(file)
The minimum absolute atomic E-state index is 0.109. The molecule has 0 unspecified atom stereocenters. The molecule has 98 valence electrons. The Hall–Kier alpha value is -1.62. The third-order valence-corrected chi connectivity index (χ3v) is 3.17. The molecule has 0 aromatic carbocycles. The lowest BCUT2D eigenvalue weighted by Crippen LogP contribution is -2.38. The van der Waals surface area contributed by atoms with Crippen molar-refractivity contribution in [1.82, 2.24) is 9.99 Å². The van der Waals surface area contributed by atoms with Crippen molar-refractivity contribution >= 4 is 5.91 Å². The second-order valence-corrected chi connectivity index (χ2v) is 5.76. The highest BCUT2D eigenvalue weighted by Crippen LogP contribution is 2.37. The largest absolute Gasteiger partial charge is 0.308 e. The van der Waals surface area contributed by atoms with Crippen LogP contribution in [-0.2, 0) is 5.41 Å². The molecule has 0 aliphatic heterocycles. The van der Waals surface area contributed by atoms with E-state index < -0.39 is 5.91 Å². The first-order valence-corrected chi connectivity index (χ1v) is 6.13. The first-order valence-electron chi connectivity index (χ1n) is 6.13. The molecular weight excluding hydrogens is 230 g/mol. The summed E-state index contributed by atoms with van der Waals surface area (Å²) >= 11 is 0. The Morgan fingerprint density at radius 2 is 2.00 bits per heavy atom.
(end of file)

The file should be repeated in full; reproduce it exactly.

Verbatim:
The minimum absolute atomic E-state index is 0.109. The molecule has 0 unspecified atom stereocenters. The molecule has 98 valence electrons. The Hall–Kier alpha value is -1.62. The third-order valence-corrected chi connectivity index (χ3v) is 3.17. The molecule has 0 aromatic carbocycles. The lowest BCUT2D eigenvalue weighted by Crippen LogP contribution is -2.38. The van der Waals surface area contributed by atoms with Crippen molar-refractivity contribution in [1.82, 2.24) is 9.99 Å². The van der Waals surface area contributed by atoms with Crippen molar-refractivity contribution >= 4 is 5.91 Å². The second-order valence-corrected chi connectivity index (χ2v) is 5.76. The highest BCUT2D eigenvalue weighted by Crippen LogP contribution is 2.37. The largest absolute Gasteiger partial charge is 0.308 e. The van der Waals surface area contributed by atoms with Crippen LogP contribution in [-0.2, 0) is 5.41 Å². The molecule has 0 aliphatic heterocycles. The van der Waals surface area contributed by atoms with E-state index < -0.39 is 5.91 Å². The first-order valence-corrected chi connectivity index (χ1v) is 6.13. The first-order valence-electron chi connectivity index (χ1n) is 6.13. The molecular weight excluding hydrogens is 230 g/mol. The summed E-state index contributed by atoms with van der Waals surface area (Å²) >= 11 is 0. The Morgan fingerprint density at radius 2 is 2.00 bits per heavy atom.